PEOPLE OF MI V ERIC NEUMAN SPENCER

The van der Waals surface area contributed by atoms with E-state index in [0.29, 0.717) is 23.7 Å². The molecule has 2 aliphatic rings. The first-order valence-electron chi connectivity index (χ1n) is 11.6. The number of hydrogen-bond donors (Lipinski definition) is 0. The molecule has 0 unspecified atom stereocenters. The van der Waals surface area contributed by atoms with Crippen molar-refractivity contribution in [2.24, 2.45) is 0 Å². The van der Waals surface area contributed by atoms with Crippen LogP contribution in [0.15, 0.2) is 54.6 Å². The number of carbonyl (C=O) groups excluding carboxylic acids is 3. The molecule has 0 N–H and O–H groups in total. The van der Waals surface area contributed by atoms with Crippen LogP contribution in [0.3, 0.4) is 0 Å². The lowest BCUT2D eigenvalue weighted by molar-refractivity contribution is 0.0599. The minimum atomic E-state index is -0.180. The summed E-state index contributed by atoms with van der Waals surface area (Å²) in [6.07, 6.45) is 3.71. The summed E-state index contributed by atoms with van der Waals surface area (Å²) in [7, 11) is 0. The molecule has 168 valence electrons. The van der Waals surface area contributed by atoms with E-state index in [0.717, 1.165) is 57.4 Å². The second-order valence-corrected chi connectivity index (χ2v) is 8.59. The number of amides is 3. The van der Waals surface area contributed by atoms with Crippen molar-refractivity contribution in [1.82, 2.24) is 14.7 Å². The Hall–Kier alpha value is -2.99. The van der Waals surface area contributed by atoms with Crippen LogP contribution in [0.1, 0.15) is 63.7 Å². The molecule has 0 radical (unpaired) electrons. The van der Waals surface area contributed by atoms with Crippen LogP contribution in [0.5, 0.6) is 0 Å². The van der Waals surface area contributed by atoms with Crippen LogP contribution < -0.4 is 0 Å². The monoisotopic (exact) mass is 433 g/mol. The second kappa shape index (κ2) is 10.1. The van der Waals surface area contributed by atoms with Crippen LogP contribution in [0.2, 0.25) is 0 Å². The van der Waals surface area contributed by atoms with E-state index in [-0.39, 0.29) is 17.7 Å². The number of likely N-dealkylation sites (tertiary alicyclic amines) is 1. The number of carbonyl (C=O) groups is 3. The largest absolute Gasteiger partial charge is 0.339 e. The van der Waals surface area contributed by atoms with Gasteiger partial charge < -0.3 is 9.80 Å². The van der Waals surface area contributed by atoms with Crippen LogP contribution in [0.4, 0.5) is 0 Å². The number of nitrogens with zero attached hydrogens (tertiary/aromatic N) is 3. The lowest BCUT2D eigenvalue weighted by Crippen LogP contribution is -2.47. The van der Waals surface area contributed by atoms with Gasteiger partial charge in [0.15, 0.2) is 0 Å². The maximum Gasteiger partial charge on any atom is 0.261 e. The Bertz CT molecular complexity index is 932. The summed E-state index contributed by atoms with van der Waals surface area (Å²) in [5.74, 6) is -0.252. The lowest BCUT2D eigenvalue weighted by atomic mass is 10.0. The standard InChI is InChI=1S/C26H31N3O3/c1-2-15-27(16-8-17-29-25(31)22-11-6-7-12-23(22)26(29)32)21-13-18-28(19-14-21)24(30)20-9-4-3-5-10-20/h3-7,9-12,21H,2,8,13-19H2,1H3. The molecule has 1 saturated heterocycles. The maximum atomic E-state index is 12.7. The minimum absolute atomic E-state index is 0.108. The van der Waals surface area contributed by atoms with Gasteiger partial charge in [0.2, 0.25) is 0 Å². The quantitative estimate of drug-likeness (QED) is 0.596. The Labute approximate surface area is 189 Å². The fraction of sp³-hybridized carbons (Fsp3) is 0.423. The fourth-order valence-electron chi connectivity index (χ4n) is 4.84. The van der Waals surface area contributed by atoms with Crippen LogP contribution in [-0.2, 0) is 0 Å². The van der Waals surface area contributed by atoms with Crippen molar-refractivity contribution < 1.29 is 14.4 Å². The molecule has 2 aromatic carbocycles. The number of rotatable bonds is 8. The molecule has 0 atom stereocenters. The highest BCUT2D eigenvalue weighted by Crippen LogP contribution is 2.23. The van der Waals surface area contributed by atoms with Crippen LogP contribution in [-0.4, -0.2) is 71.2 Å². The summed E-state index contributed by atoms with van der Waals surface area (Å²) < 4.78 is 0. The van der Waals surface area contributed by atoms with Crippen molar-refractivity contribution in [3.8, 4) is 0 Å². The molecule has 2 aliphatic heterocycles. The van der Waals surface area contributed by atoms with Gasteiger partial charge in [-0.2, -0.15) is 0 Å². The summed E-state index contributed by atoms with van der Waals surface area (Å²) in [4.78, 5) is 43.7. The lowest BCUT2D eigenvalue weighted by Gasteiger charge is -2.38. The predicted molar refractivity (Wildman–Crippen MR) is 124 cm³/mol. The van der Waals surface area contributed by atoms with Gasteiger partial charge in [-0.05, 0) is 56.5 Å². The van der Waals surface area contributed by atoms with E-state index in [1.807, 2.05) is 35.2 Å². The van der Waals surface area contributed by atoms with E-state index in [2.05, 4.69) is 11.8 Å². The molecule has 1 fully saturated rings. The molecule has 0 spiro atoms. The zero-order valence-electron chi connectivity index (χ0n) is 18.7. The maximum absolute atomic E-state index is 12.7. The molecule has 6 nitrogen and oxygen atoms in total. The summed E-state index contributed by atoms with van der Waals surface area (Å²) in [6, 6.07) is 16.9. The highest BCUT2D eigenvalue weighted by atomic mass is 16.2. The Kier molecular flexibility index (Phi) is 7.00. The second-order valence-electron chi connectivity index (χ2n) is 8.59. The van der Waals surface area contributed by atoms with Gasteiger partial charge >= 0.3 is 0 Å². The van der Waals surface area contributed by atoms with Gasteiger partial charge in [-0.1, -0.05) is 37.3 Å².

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STATE OF MICHIGAN COURT OF APPEALS PEOPLE OF THE STATE OF MICHIGAN, UNPUBLISHED December 4, 1998 Plaintiff-Appellee, v ERIC NEUMAN SPENCER, No. 203620 Genesee Circuit Court LC No. 96-054877 FH Defendant-Appellant. Before: Griffin, P.J., and Gage and Danhof*, JJ. PER CURIAM. Defendant was charged with possession with intent to deliver less than 50 grams of cocaine, MCL 333.7401(2)(a)(iv); MSA 14.15(7401)(2)(a)(iv), and felon-in-possession of a firearm, MCL 750.224f; MSA 28.421(6). Following a jury trial, defendant was convicted of possession of less than 25 grams of cocaine, MCL 333.7403(2)(a)(v); MSA 14.15(7403)(2)(a)(v), felon-in-possession of a firearm and being a fourth habitual offender, MCL 769.12; MSA 28.1084, and was sentenced to two to eight years’ imprisonment. Defendant appeals as of right. We affirm. Defendant first argues that he was denied a fair trial by the trial court’s failure to sua sponte sever the felon-in-possession charge from the drug charge. However, a defendant who does not move for severance or object in the trial court fails to preserve the issue for review. People v Mayfield, 221 Mich App 656, 660; 562 NW2d 272 (1997). Therefore, we will review this issue only if necessary to avoid manifest injustice. People v Green, 228 Mich App 684, 691; 580 NW2d 444 (1998). In the instant case, no manifest injustice will result from our failure to review this issue. In Green, supra, this Court detailed how the potential prejudice inherent in a felon-in-possession charge may be avoided: This Court has explained that “adequate safeguards” can be erected to ensure that a defendant charged with both felon-in-possession and other charges arising from the same incident suffers no unfair prejudice if a single trial is conducted for all the _______________________________________ * Former Court of Appeals judge, sitting on the Court of Appeals by assignment. -1­ charges. See Mayfield, supra at 659-660. Specifically, these “safeguards” are (1) the introduction by stipulation of the fact of the defendant’s prior conviction, (2) a limiting instruction emphasizing that the jury must give separate consideration to each count of the indictment, and (3) a specific instruction to consider the prior conviction only as it relates to the felon-in-possession charge. [Green, supra at 691-692.] Before trial, defendant moved to prevent any reference to the fact that he was previously convicted of possession of cocaine, and the parties and trial court agreed that the jury would only be informed that he had committed a prior felony. However, regarding safeguard one, defendant did not stipulate to the admission of evidence that he was a felon for purposes of the felon-in-possession charge. Therefore the prosecutor offered the testimony of defendant’s parole officer that he was convicted of a felony in 1994 and was sentenced for that offense to two to six years in prison. Although defendant now claims that this information caused the jury to assume that he was convicted of a serious offense, the defendant never objected at trial to the prosecutor’s questions. Nor did the jury ever learn the nature of defendant’s prior conviction. Because defendant offered no type of stipulation below, he may not now contend that the admission of evidence beyond the mere fact of his conviction constituted error. Mayfield, supra at 661. Regarding safeguard two, the trial court did emphasize that the jury must give separate consideration to each count. The court directed that the jury first address individually the possession with intent to deliver less than fifty grams of cocaine charge and its lesser included charges, then the felon-in-possession charge, then the lesser charge of attempted felon-in-possession. Although, the court failed to satisfy the third safeguard by instructing the jury to consider the prior felony only as it related to the felon-in-possession charge, defendant failed to request such an instruction. See Green, supra at 692. In light of the trial court’s instruction to consider each charge separately, the fact that the jury never learned that defendant’s prior conviction also resulted from possession of cocaine, and defendant’s failure to act to limit the jury’s knowledge of his prior felony conviction, we conclude that no manifest injustice will result from our failure to further review defendant’s due process argument. Furthermore, substantial evidence existed independent of the evidence that defendant was previously convicted of a felony from which the jury could determine beyond a reasonable doubt that defendant possessed less than 25 grams of cocaine. City of Flint Police Officer Randolph Tolbert stated that he had participated in the police raid on defendant’s home, and that the evidence taken from there by the police included three plastic bags containing suspected crack cocaine. Thelma Morris, a police investigator, testified that she received the three packages of drugs recovered from the search of defendant’s home, and that they contained approximately 13.5 grams of crack cocaine. Defendant told another police sergeant that the cocaine belonged to him and was for his personal use. Therefore, even assuming arguendo that the trial court should have severed the possession of cocaine from the felon-in­ possession charge, the error was harmless. People v Coleman, 210 Mich App 1, 7; 532 NW2d 885 (1995); People v Williamson, 205 Mich App 592, 596; 517 NW2d 846 (1994). -2­ Next, defendant contends that the trial court erred by refusing the jury’s request to rehear certain witnesses’ testimony. We review the trial court’s decision regarding the rereading of testimony for an abuse of discretion. People v Davis, 216 Mich App 47, 56; 549 NW2d 1 (1996). A court may refuse a jury’s request to have testimony replayed as long as it does not foreclose the possibility that the evidence may be reviewed at a later time, should the jury still require it. MCR 6.414(H). See also People v Harvey, 121 Mich App 681, 687; 329 NW2d 456 (1982). In the instant case, the trial court responded to the jury’s request for certain trial testimony by indicating that to rehear this testimony would take hours, and that therefore the requested testimony would not be supplied. Thus, the court abused its discretion by clearly foreclosing the possibility of playing back the requested testimony. Davis, supra. However, we find it proper to apply a harmless error analysis in this case because the basis of the jury’s confusion can reasonably be determined from the facts. See People v Smith, 396 Mich 109, 111-112; 240 NW2d 202 (1976); People v Howe, 392 Mich 670, 678; 221 NW2d 350 (1974). Defendant was initially charged with possession with intent to deliver cocaine. The jury ultimately convicted defendant of the lesser offense of possession of cocaine, acquitting him of possession with intent to deliver cocaine. After approximately two and-a-half hours of deliberation, the jury requested “[f]irst, testimony of [Sergeant John] Strickert account of the [confidential informant] buy; second, testimony of [Officer Randolph] Tolbert; third, testimony of [O]fficer [Richard Hetherington] who witnessed the buy; four, need Strickert first day testimony.” Sergeant Strickert and Officer Richard Hetherington had testified regarding the confidential informant’s drug buy from defendant. Officer Tolbert testified that he assisted in executing the search warrant at defendant’s home and was responsible for t bulating the items seized from the home, explained his involvement in handling the a seized items and revealed that he found two scales in defendant’s home, the type of which in his experience were used for weighing and packaging cocaine. The first day of Sergeant Strickert’s testimony involved his setting up the controlled buy and the subsequent search of defendant’s home, and his testimony that guns, cocaine and money, including the $20 bill the confidential informant used for the controlled drug buy from defendant, were found in defendant’s home. Thus, in light of the fact that all the testimony the jury requested involved the controlled buy and the finding of evidence linked to drug dealing, and the fact that approximately thirty-five minutes after the judge declined its request for this testimony the jury returned its verdict finding defendant guilty of the lesser simple possession charge, we may reasonably assume that the jury was uncertain regarding defendant’s guilt of the possession with intent to deliver charge. The instant case is therefore distinguishable from Smith, supra, and Howe, supra, in which cases the courts reversed the defendants’ convictions because the extent of the jury’s confusion was unclear. Because the jury ultimately acquitted defendant of possession with intent to deliver cocaine, and because there was sufficient evidence besides the testimony that the jury requested establishing defendant’s cocaine possession conviction beyond a reasonable doubt, we conclude that the trial court’s error in refusing the jury’s request was harmless. People v Graves, 458 Mich 476, 482-483, 487; 581 NW2d 229 (1998) (nonconstitutional error does not require reversal if it is highly probable that it did not affect the judgment). -3­ Affirmed. /s/ Richard Allen Griffin /s/ Hilda R. Gage /s/ Robert J. Danhof -4­